Originally released July 29, 2005
Written by Paul Hernandez and Bob Schooley & Mark McCorkle
Directed by Mike Mitchell
Starring Michael Angarano, Kurt Russell, and Kelly Preston
My rating: ★★ stars
Tired story and weak protagonist drag down clever mash-up of high school and superhero genres.
Sky High has a promising premise. Will Stronghold (Michael Angarano), the son of the world’s greatest superheroes, The Commander (Kurt Russell) and Jetstream (Kelly Preston), is all set to begin his freshman year at Sky High, a high school for superheroes. There’s only one little problem—Will has no powers.
The film is similarly powerless. It suffers from three major problems that it never manages to overcome. First, the character arc of the protagonist is a tired retread of teen films from the 1980s—nerdy guy gains sudden popularity and becomes a jerk, abandoning his old friends and interests for the shallow popular crowd, only to recognize his failings and return to his old genuine self, now a little wiser. (See The Heavenly Kid and Can’t Buy Me Love for classic examples of this plot.) The romantic subplot (where Will’s female best friend is in love with him while he remains oblivious and focused on the most popular girl in school) is also lifted from earlier, more emotionally genuine films. (See Some Kind of Wonderful.)
Secondly, Michael Angarano is not an appealing or charismatic presence. He’s not unlikeable in any specific way. He’s just not interesting. He doesn’t project any positive qualities—intelligence, physical attractiveness, a connection with the audience, etc.—that would make the viewers root for him or care about what happens to him.
Finally, the theme of the movie—criticism of school tracking that separates the students into heroes and sidekicks—is pushed too openly. Too often, the film comes off as a reductive dissertation on pedagogical practices. While I applaud the movie for the ambition to have a theme, I found its didacticism dull and less than insightful.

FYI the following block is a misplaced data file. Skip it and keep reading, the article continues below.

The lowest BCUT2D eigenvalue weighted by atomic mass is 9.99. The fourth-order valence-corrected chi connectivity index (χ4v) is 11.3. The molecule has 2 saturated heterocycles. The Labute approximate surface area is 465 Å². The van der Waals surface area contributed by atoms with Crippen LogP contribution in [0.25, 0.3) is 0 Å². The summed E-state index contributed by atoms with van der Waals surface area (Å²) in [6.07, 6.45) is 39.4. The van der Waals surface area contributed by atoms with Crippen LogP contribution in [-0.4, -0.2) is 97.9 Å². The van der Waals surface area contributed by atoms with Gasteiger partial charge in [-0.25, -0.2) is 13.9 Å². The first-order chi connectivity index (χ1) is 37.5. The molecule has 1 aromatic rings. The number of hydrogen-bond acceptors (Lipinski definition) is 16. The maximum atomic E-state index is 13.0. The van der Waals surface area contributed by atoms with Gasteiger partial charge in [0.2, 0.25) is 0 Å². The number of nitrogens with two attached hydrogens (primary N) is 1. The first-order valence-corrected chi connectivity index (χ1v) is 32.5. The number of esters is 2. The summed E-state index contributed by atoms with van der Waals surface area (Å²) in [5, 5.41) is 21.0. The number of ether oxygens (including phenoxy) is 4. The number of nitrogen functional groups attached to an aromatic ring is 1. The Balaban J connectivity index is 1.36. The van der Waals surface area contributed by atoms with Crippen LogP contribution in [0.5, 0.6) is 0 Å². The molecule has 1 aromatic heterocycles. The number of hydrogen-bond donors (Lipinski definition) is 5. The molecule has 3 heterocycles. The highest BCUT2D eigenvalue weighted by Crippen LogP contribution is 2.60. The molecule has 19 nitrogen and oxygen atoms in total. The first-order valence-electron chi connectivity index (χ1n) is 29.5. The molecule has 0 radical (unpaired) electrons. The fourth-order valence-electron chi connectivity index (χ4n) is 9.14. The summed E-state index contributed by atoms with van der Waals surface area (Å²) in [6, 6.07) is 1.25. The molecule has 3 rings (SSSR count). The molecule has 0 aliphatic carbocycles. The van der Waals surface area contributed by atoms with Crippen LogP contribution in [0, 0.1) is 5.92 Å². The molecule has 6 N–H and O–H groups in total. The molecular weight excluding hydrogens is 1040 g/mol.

These problems at the center of the movie are a shame because the periphery is cute and clever—the movie has fun with the possibilities of a high school for superheroes—imagining superhero homework, PA announcements, a detention room that suppresses superpowers, and other minutiae.
The adult supporting cast, including Bruce Campbell, Dave Foley, Kevin McDonald, Cloris Leachman, and Lynda Carter, proves a highlight. Most of these appearances are little more than amusing cameos, and that works. However, the size of the supporting cast of young people, with young Will having five cohorts (not including the school bus driver) and there being four bullies, leaves little room for any of these characters to be developed. The story possibilities involving Will’s archenemy, Warren Peace (Steven Strait), the son of a superhero and supervillain, are never explored because the character is never fleshed out as anything more than an idea.
This film is most disappointing because it has so much promise. It could have launched a franchise, and I have no doubt that the filmmakers thought of it as a Harry Potter with superheroes. But, despite a fun milieu loaded with possibilities, it failed to create a character we’d want to follow for more than one film or any storylines that showed potential or ingenuity.